Reconstructionist Judaism was founded by Mordecai Kaplan, and grew out of a progressive branch of the Conservative movement in the 1920s. Kaplan believed that traditional Jewish beliefs and practices were important, but that their relevancy should be examined closely. While traditional Judaism asserts that beliefs and practices are important because G-d commands them, Reconstructionist Jews believe that they are important because many people believe and practice them together as a community. Kaplan thought of Judaism as a civilization instead of a religion because it includes language, art, culture, ethics, history, and other elements essential to civilization.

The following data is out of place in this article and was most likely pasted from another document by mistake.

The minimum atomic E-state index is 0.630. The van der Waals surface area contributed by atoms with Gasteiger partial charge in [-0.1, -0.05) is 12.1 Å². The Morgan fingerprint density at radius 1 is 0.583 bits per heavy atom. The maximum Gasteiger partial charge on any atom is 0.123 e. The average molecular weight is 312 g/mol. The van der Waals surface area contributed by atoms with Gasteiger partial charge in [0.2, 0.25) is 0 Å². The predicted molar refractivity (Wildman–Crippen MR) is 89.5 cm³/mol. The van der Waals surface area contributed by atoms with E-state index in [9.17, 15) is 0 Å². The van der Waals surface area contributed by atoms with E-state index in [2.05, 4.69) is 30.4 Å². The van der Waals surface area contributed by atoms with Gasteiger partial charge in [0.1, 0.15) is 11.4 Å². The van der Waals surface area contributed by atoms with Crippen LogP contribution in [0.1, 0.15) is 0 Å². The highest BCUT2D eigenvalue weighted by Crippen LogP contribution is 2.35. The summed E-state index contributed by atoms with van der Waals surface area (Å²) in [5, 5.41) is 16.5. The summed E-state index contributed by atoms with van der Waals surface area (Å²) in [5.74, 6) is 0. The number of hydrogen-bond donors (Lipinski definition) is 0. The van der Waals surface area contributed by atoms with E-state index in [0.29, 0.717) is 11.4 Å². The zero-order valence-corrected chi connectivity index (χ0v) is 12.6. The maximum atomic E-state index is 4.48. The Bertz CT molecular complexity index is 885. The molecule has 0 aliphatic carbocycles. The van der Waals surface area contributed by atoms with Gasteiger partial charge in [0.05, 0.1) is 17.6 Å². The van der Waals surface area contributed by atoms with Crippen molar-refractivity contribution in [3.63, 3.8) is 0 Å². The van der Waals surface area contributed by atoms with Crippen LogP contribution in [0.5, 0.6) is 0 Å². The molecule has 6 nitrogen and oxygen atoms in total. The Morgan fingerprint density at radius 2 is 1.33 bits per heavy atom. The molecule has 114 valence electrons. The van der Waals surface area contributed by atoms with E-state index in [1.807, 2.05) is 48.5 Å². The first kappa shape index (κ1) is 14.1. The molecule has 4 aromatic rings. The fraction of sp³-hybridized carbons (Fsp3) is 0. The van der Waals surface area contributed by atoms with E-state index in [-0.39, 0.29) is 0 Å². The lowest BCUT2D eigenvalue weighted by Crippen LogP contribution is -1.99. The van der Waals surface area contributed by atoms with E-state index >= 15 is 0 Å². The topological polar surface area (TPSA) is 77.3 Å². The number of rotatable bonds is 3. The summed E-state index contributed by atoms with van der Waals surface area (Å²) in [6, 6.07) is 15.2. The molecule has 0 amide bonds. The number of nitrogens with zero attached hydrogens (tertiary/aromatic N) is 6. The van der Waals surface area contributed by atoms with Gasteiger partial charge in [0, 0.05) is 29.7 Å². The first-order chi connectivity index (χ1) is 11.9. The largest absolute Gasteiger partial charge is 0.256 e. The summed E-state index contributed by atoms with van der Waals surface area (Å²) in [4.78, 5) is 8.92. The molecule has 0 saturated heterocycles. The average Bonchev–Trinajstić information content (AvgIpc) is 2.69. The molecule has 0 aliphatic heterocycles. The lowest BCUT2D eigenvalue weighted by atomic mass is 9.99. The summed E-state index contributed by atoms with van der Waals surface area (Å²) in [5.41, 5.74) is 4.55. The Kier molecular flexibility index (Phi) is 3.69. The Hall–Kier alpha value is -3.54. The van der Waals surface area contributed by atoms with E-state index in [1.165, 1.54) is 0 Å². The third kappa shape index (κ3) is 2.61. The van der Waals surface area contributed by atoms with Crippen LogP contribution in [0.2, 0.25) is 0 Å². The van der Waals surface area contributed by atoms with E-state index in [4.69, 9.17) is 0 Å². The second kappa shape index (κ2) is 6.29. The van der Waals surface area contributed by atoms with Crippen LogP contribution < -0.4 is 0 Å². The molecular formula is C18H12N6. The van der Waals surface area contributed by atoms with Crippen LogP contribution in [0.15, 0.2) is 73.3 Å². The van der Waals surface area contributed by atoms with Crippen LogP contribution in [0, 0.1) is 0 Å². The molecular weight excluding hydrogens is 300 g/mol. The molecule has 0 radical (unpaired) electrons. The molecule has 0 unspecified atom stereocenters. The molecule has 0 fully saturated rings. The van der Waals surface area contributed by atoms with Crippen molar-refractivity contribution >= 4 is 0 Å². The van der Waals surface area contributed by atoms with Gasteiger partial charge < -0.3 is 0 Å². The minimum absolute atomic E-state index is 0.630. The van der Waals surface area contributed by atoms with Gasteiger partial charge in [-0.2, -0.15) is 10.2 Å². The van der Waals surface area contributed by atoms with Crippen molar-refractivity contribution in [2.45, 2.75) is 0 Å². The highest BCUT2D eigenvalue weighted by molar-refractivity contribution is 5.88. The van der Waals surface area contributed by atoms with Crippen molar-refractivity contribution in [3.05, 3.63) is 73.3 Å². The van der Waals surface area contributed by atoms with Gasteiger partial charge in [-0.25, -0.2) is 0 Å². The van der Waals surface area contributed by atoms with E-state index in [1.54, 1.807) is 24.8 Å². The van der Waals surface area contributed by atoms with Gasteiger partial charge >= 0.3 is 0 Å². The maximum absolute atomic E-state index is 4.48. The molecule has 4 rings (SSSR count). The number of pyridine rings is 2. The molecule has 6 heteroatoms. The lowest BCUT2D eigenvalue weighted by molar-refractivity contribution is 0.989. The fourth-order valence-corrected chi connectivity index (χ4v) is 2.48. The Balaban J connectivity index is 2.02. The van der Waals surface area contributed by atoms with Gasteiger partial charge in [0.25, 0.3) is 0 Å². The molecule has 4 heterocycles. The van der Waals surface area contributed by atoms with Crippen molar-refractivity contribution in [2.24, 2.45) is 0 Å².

Traditional Jewish beliefs and practices are examined in light of both their historical and their present-day context. Reconstructionist Judaism has some important main beliefs, such as the belief that Jewish people should carefully examine their beliefs in order to fully understand them. G-d is the source of all meaning in life and religion is a way to try to understand that meaning. Reconstructionist Judaism also supports the humanist view of religion, which means that people create religions rather than receiving them fully formed from a divine source. The humanist view also recognizes the validity of other religions and encourages communication and goodwill between them.
To learn more about Reconstructionist Judaism, visit the Reconstructing Judaism website: www.reconstructingjudaism.org